Citizens are entitled to RSPT
PM Gillard’s defiant speech to the Minerals Council of Australia yesterday – asserting national ownership of our mineral wealth and the country’s right to a share of the bounty being dug up and shipped out – was good politics, good economics and a much needed assertion that government makes the decisions, not the wealthy.
But how she arrived at the position she hammered the miners with is flawed: right answer, wrong logic.
Miners are in the business of extracting economic rents. They portray themselves as grizzled entrepreneurs working hard in tough places. So are panel beaters, as Gillard rightly points out.
A mine requires an exploration license then a mining license to protect a discovery from being dug up by someone else. These government-granted monopoly rights secure investment, credit and customers. Do not doubt for one moment that the difference between fortune and failure is entirely due to the government-granted right to sole exploitation of a resource.
There is no reason on earth why they should be given away free, particularly as our constitution reserves the mineral wealth to the common good.
But then Gillard’s logic fails. Prime Minister, it is not about the ‘redistribution’ of wealth, despite its appeal to the peanut gallery who love a free dollar lifted from someone else’s pocket. It is about where government takes its revenues, a matter citizens should watch as closely as the spending it makes possible.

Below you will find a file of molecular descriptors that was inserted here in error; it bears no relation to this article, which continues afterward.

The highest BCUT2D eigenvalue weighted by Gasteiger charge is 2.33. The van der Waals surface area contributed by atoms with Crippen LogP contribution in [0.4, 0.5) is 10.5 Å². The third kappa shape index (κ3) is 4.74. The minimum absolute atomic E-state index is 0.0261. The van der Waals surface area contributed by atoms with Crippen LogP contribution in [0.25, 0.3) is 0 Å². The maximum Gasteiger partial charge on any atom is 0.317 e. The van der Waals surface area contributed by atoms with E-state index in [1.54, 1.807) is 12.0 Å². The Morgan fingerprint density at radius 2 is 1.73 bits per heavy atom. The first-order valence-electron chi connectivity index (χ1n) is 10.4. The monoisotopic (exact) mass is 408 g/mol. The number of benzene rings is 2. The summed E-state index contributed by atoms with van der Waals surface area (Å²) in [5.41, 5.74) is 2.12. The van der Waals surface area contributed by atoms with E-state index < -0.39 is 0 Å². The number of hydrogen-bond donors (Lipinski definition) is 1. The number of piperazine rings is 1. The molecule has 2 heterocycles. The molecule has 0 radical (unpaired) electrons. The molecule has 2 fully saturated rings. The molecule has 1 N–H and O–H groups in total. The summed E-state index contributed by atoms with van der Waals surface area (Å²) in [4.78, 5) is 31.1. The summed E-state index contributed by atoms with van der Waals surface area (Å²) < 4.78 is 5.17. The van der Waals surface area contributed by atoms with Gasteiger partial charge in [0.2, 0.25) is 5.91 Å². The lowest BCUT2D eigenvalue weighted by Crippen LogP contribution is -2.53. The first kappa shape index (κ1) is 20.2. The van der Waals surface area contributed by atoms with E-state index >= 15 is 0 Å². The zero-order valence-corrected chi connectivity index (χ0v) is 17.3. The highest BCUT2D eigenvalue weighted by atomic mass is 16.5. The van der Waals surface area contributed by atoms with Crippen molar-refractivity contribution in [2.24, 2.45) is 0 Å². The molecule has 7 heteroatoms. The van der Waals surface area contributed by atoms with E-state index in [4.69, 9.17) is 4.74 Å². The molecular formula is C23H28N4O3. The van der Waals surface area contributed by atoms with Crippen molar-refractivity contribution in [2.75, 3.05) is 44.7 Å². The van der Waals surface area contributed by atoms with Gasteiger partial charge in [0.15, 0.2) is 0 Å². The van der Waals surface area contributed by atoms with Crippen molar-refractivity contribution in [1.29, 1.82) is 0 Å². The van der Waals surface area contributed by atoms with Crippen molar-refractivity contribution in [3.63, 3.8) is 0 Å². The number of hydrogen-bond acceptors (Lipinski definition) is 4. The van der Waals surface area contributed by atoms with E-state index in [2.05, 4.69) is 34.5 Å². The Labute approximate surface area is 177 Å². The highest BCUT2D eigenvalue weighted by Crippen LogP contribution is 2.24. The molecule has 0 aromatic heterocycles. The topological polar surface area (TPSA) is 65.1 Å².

It is about migrating government revenues from taxes with big deadweight costs to non-distorting bases. Stop punishing work and enterprise with the same blunt tax instrument that discourages the consumption of alcohol, tobacco and gambling.
The challenge is to fund government from the natural endowment, as Dr Henry proposed. Bring in the original Resource Super Profits Tax (RSPT), bring in a federal Land Value Tax and get rid of those 125 blood-sucking leech taxes that drain away our national vitality.